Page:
Ted Turner was a millionaire who sure loved his cartoons. His multimillion-dollar entertainment corporation bought the rights to Hanna-Barbera’s vast library of animation, MGM’s theatrical shorts, and even some of the older Looney Tunes and Merrie Melodies shorts. Ted had the content, but where was the venue? For a time, it was on other Turner networks such as TBS. Eventually, Turner decided to make a groundbreaking decision: the first all-cartoon network (imaginatively titled Cartoon Network), in the vein of the nation’s first all-news network, CNN (also by Turner), which had changed the television landscape over a decade ago. While CN wasn’t as successful and influential as CNN, it still continues to have a decent audience and has branched out into other ventures, such as original programming. Ted had left his namesake company shortly after conglomerate Time Warner purchased it. To his dismay, the classic cartoons that were his network’s original bread and butter were phased out more and more for newer material, eventually shoving the classics (what few that remained) to graveyard slots, with the exception of perennial favorites Scooby-Doo and Tom & Jerry, which continue to air on the network to this day. By this point, the tired, overplayed classics were seen as anchors holding the network back from its ambitions, and the executives needed a way to cut them loose. Enter Boomerang.
Boomerang is as old as the network itself, and had gone through a slow, eight-year metamorphosis prior to its current form. Boomerang started at the network’s 1992 launch as a retro-themed block of programming for baby boomers dedicated to showing classic cartoons. Unfortunately for Boomerang, the entire network had nothing but classic cartoons, making it just another unremarkable stretch of programming. The block’s apparent uselessness made it constantly moved around the schedule over the years, but it never died. Over the years, as CN gained more content outside the initial Turner library, Boomerang’s programming became more unique to the block. Eventually, Boomerang became one of the only places on the network to find classics. They even decided to change the block’s format to a year-by-year themed showcase (for example, if one weekend’s theme was 1974, only shows from 1974 would play). This history of being CN’s enduring go-to block for classics made it the perfect candidate f0r a spin-off network. It was a brilliant idea on paper. The execs could finally remove classics off their network, and fans of classics could watch a network dedicated to classics, tailor-made for them. It was a win-win situation. While Boomerang the block slowly faded away by 2004 (thus beating Toonami by one year as CN’s longest-running block), it seemed that Boomerang the network would be going strong for years to come.
But things on paper don’t work as planned, and Boomerang began to stagnate. Variety eventually began to lessen. Schedule changes became sparse and new additions non-existent. The classics began to cycle tiredly without end. Eventually, the network began to move from its “all classics, all the time” mantra by adding newer shows such as Pokémon and Justice League to the lineup. Nowadays, the channel is on auto-pilot, with the same line-ups, packaging, and shows cycling all the time, for years on end.
Something has got to change at Boomerang, sooner or later. Here are a few ideas on how.
1. Original programming
While originals were the death knell for CN’s classic cartoons, Boomerang might need it to stay afloat. While Boomerang should be dedicated towards the classics, that doesn’t necessarily mean that a network should be based around a stagnating lineup. Originals based on classics such as ToonHeads-esque shows chronicling the stories behind the cartoons or modern-day revivals of classic franchises would be right at home on the network without straying from its original purpose. The latter doesn’t seem all too farfetched, now that Cartoon Network has greenlighted revivals of Looney Tunes and the stable of MAD cartoons.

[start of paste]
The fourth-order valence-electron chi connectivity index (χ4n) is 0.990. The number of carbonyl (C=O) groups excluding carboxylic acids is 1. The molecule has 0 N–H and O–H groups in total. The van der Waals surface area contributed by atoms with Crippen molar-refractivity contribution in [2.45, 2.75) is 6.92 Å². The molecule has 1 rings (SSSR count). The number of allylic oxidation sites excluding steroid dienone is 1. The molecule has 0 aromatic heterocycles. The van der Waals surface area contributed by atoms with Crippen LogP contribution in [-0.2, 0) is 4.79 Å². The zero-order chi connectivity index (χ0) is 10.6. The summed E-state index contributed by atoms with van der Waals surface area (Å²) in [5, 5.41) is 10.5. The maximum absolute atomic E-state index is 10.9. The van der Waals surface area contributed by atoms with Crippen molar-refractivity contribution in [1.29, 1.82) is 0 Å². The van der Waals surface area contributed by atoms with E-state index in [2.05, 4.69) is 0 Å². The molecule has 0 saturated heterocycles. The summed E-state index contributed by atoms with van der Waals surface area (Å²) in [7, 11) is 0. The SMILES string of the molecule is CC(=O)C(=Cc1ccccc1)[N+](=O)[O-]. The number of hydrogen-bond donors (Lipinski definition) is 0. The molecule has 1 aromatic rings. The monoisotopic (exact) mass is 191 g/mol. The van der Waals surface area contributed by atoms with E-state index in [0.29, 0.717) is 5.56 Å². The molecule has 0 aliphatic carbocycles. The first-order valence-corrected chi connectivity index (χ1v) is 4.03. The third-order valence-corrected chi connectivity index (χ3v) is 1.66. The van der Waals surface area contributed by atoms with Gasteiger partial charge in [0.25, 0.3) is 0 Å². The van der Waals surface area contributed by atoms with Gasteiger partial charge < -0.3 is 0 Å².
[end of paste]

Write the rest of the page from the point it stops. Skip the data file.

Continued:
On the note of new programming, CN wouldn’t even have to produce any new material. There are dozens of classic series not owned by Turner that haven’t been on television in years (such as Looney Tunes, hint hint). While Boomerang prides itself on being the home for classic cartoons, there are plenty of memorable classics that aren’t owned by Turner, or even from America. Acquiring other classics is another way to provide “new” content while keeping Boomerang as an oldies station.
3. More variety
Boomerang wouldn’t even have to pay for more content: they’ve got plenty in the vaults already. Of the hundreds of series Turner owns, most of them have hardly aired on both Cartoon Network and Boomerang. While a lot of them are admittedly not the best of quality, it’s better than cycling through the same 12 series year after year.
4. Go digital
If Boomerang isn’t going to produce, buy, or even show new programming, what’s the point of wasting expensive channel space? Instead of maintaining a channel on autopilot, Turner could easily convert the Boomerang brand into an ad-supported online streaming website. Due to the non-linear format of the website, Turner could easily put up their entire archives online and turn a quick profit without spending much cash.
5. Scrap it
Nothing is worse than a channel on auto-pilot. Cartoon Network could be doing something better with that channel space. If they don’t care enough about Boomerang to do anything with it, either use the space for something new or give it back to Turner for some other concept. Maybe CN could use the space for their live-action projects, like all the other Boomerangs in the world, or possibly an Adult Swim spin-off station. The sky’s the limit.
What are your thoughts on how to make Boomerang better?